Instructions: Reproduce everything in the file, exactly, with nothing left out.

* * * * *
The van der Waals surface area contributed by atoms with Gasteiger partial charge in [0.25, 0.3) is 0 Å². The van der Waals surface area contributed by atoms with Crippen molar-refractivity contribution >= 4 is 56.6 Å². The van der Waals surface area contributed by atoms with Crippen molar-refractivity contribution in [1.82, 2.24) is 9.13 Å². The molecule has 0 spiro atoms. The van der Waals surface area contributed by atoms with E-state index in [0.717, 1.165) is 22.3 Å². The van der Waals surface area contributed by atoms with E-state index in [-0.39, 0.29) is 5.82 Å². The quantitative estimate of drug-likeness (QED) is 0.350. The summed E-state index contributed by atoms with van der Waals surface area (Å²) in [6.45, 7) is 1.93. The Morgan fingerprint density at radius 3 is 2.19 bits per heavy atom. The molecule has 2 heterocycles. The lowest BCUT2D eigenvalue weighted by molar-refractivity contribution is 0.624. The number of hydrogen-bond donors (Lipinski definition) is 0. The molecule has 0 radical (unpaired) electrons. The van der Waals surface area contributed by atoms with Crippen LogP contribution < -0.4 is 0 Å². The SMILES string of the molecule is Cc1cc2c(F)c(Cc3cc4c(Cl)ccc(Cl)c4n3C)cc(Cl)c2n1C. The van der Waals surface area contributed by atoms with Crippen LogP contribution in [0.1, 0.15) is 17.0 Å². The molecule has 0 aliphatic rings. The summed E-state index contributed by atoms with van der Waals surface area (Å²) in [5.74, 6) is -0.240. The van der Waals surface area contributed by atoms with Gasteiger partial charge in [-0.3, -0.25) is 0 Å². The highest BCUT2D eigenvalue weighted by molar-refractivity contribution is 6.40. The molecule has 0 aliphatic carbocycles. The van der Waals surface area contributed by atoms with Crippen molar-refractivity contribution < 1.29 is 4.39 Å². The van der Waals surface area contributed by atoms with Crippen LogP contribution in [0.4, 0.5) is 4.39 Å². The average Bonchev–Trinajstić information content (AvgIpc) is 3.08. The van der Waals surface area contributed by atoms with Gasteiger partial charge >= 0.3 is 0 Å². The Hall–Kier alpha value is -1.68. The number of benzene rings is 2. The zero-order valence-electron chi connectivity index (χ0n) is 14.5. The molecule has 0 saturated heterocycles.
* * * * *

The van der Waals surface area contributed by atoms with Gasteiger partial charge in [0.25, 0.3) is 0 Å². The van der Waals surface area contributed by atoms with Crippen molar-refractivity contribution >= 4 is 56.6 Å². The van der Waals surface area contributed by atoms with Crippen molar-refractivity contribution in [1.82, 2.24) is 9.13 Å². The molecule has 0 spiro atoms. The van der Waals surface area contributed by atoms with E-state index in [0.717, 1.165) is 22.3 Å². The van der Waals surface area contributed by atoms with E-state index in [-0.39, 0.29) is 5.82 Å². The quantitative estimate of drug-likeness (QED) is 0.350. The summed E-state index contributed by atoms with van der Waals surface area (Å²) in [6.45, 7) is 1.93. The Morgan fingerprint density at radius 3 is 2.19 bits per heavy atom. The molecule has 2 heterocycles. The lowest BCUT2D eigenvalue weighted by molar-refractivity contribution is 0.624. The number of hydrogen-bond donors (Lipinski definition) is 0. The molecule has 0 radical (unpaired) electrons. The van der Waals surface area contributed by atoms with Crippen LogP contribution < -0.4 is 0 Å². The SMILES string of the molecule is Cc1cc2c(F)c(Cc3cc4c(Cl)ccc(Cl)c4n3C)cc(Cl)c2n1C. The van der Waals surface area contributed by atoms with Crippen LogP contribution in [0.1, 0.15) is 17.0 Å². The molecule has 0 aliphatic rings. The summed E-state index contributed by atoms with van der Waals surface area (Å²) in [5.74, 6) is -0.240. The van der Waals surface area contributed by atoms with Gasteiger partial charge in [-0.3, -0.25) is 0 Å². The highest BCUT2D eigenvalue weighted by molar-refractivity contribution is 6.40. The molecule has 0 aliphatic carbocycles. The van der Waals surface area contributed by atoms with Crippen molar-refractivity contribution < 1.29 is 4.39 Å². The van der Waals surface area contributed by atoms with Crippen LogP contribution in [0.4, 0.5) is 4.39 Å². The average Bonchev–Trinajstić information content (AvgIpc) is 3.08. The van der Waals surface area contributed by atoms with Gasteiger partial charge >= 0.3 is 0 Å². The Hall–Kier alpha value is -1.68. The number of benzene rings is 2. The zero-order valence-electron chi connectivity index (χ0n) is 14.5. The molecule has 0 saturated heterocycles.